Directions, Cape Sarichef to Port Moller are given on page 389.
Tides, Port Moller.-High and low water occur about 5 hours earlier than at Nushagak Bay. The mean range of the tide is about 71/2 feet (2.3 m) and the range between mean lower low water and mean higher high water 101/2 feet (3.2 m).
Herendeen Bay (chart 8833) is on the west side of Port Moller. There is information regarding this region other than that which may be taken from chart 8833. In using the chart it should be borne in mind that, except for the area already described, the surveys upon which it is based were made in 1890, and that all information available points to extensive changes since that time, particularly in those areas exposed to the action of the sea.
Mine Harbor is small but free from dangers, except Midway Keef, which extends 38 mile from its eastern shore and shows at half tide. Anchor northwestward of Midway Reef in 12 to 15 fathoms (21.9 to 27.4 m), and if intending to remain any time it is advisable to moor. A reef extends 600 yards westward from Crow Point, the south point of Mine Harbor. Crow Reef, bare at low water, lies 78 mile westward of Crow Point and 1/2 mile southward of Bluff Point.
Hague Channel is 1 mile wide at its northern entrance, and is contracted to less than 1/2 mile between Point Divide and Doe Point. The tidal currents are very strong, and near high water they sweep across the narrow channel and over the flats, making it impossible to steer a compass course. They are more regular near low tide, which is the best time to make the passage, as the channel is indicated by the flats showing above water on either hand.
Johnston Channel, Herendeen Bay, has 7 to 15 fathoms (12.8 to 27.4 m), but is very narrow with steep sides. It is difficult to find, but once in, the navigation is comparatively simple, as the tidal currents follow the general direction of deep water. The width of the
DIRECTIONS PORT MOLLER
channel at the northern entrance, 78 mile south of Point Divide, is 14 mile, with little variation until near the southern extremity, where it contracts to 250 yards.
A rock with 11 feet (3.3 m) of water over it has been reported on the eastern side of Johnston Channel, abreast Eagle Rock. Having passed through the Channel, Crow Reef off the south point of Mine Harbor, is the only outlying danger known.
Anchorages may be found anywhere between Walrus Island and Entrance Point in case of fog, and a vessel may anchor in Hague Channel, but the tidal currents are strong. There are fairly good anchorages under the northside of Point Divide and Doe Point, where near the bank, a vessel will be out of the strength of the current. The Albatross anchored in mid-channel, 1 mile inside of the above points, at the time of spring tides, and the flood came in with a bore between 2 and 3 feet (0.6 and 0.9 m) in height, the patent log registering a 9-knot current for some time, with a swell which occasionally splashed into the scuppers. There is a fair anchorage off the northern entrance to Johnston Channel, and an excellent one at its southern extremity, off Marble Point, just north of Shingle Point, or, in fact, almost anywhere in the upper bay. The last quarter of the flood tide is the best time to pass through this channel.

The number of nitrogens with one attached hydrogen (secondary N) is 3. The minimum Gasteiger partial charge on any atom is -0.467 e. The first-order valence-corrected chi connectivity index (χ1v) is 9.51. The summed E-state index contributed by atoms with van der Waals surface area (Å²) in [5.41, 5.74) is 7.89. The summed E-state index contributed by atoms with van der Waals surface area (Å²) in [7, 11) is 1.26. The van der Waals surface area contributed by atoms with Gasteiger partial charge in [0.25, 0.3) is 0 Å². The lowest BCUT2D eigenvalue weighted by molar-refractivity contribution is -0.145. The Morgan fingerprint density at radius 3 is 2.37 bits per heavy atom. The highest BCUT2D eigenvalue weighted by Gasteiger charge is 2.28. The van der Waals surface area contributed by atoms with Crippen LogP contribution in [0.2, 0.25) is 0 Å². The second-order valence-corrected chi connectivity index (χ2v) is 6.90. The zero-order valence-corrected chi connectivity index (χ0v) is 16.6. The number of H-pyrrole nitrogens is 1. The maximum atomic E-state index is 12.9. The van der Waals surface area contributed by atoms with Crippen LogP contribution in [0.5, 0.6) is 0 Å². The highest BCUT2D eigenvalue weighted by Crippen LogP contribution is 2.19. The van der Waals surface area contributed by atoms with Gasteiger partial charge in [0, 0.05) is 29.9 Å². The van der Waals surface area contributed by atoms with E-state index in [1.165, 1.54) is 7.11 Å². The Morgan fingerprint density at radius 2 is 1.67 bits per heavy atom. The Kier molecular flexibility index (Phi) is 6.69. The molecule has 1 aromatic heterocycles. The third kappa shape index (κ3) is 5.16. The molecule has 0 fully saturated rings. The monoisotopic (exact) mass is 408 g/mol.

High land rises at the base of Harbor Point and extends northward and eastward near the middle of the peninsula. Point Divide is 50 feet (15.2 m) in height, and mountain ranges rise a few miles back. The coal measures are found between Mine Harbor and the head of Port Moller. Doe Point is 40 feet (12.2 m) in height, while the rest of Deer Island and the mainland south and west of it are generally lower. The southern shores of Herendeen Bay are mountainous, with intervening valleys, the whole face of the country being covered with rank grass and wild flowers during the summer months; but there is no timber except occasional small poplars, alder bushes, and willows. Fresh winds, with fog and mist, blow across the low divides from the Pacific, obscuring the sun and greatly increasing the rainfall in Port Moller and vicinity.
There are no large fresh-water streams entering the bay.
There are coal outcrops in Herendeen Bay, and at one time coal was mined here. The mines have long since been abandoned.
There is a frequently used portage from the head of Herendeen Bay to Balboa Bay, on the south side of the Alaska Peninsula.
Directions, Cape Sarichef to Port Moller.-From a position 31/2 miles west (true) from Cape Sarichef Lighthouse, steer 40° true for 291/2 miles to a point with Cape Mordvinof abeam, distant 3 miles. Then steer 51° true for 53 miles to a point with Amak Island on the starboard beam, distant 71/2 miles. From this point steer 60° true to a position 9 miles offshore, with Black Hill, near Cape Lieskof, abeam. Then steer 76° true for about 35 miles until the cannery buildings at Nelson Lagoon are abeam.
About 16 miles to the eastward of Black Hill and 2 miles inshore is a low prominent sandhill known locally as Last Knoll, as it is the last knoll on the coast to a vessel bound eastward. Local vessels use this hill extensively in checking their distance en route to Port Moller.